As the Wikipedia article says, a modulo operation is *dividend* % *divisor* == *remainder*. The problem comes when either of the operands are negative values. At that point, the naive mathematical definition breaks down and the result becomes implementation-dependent.

In Excel, the `mod`

operator always returns a result with the same sign as the divisor. Mathematically, the quotient used in the modulo operation is rounded downwards (towards −∞). In pseudo-code:

```
quotient = floor(dividend / divisor)
mod = dividend - (divisor * quotient)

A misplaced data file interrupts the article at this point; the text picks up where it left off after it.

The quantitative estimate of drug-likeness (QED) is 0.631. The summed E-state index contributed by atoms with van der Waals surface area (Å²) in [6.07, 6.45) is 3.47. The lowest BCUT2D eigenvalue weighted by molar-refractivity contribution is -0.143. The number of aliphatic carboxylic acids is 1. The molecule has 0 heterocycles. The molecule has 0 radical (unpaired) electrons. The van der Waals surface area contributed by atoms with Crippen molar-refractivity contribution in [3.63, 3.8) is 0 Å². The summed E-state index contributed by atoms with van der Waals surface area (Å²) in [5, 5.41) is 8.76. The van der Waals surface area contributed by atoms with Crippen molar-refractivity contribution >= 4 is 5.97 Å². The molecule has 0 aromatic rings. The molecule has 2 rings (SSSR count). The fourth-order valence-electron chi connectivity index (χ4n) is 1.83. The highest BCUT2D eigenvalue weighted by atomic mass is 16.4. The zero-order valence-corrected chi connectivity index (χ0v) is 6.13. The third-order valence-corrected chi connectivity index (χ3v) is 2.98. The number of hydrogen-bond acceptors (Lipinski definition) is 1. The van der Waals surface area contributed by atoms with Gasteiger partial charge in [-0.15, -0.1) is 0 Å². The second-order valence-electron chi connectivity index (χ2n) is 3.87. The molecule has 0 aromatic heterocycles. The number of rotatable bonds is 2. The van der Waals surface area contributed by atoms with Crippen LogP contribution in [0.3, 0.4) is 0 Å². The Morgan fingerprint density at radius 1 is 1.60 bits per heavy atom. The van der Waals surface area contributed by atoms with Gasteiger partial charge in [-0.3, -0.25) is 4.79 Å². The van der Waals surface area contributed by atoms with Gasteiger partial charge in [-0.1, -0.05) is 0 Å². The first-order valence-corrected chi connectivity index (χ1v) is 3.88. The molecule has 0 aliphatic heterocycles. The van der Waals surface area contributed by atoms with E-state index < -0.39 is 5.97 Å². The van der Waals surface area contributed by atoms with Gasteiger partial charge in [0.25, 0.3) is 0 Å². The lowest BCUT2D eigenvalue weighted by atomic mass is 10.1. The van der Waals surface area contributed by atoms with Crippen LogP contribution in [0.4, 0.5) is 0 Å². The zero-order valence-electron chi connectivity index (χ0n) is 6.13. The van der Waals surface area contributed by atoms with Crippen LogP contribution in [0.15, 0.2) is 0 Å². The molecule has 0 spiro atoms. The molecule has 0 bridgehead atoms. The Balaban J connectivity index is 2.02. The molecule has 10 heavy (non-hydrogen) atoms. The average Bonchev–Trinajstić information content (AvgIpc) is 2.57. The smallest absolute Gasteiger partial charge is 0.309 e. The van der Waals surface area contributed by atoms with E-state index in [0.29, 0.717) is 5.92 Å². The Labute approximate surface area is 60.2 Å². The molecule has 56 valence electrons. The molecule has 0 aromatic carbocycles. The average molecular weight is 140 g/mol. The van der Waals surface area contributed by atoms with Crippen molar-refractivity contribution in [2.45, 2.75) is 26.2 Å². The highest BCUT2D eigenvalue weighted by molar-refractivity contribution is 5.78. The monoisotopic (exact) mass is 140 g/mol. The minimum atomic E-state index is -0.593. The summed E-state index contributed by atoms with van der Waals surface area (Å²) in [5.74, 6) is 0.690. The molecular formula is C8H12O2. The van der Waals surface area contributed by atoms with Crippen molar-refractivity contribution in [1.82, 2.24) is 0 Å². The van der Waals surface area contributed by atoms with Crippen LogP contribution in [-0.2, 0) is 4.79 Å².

```

Therefore, for 146 and -3:

```
quotient = -49 // floor(146 / -3)
mod = -1 // 146 - (-3 * -49) == 146 - 147
```

In C#, it is the opposite: the result always has the same sign as the dividend. This is because the quotient is truncated toward 0. In pseudo-code:

```
quotient = truncate(dividend / divisor)
mod = dividend - (divisor * quotient)
```

Therefore:

```
quotient = -48 // truncate(146 / -3)
mod = 2 // 146 - (-3 * -48) == 146 - 144
```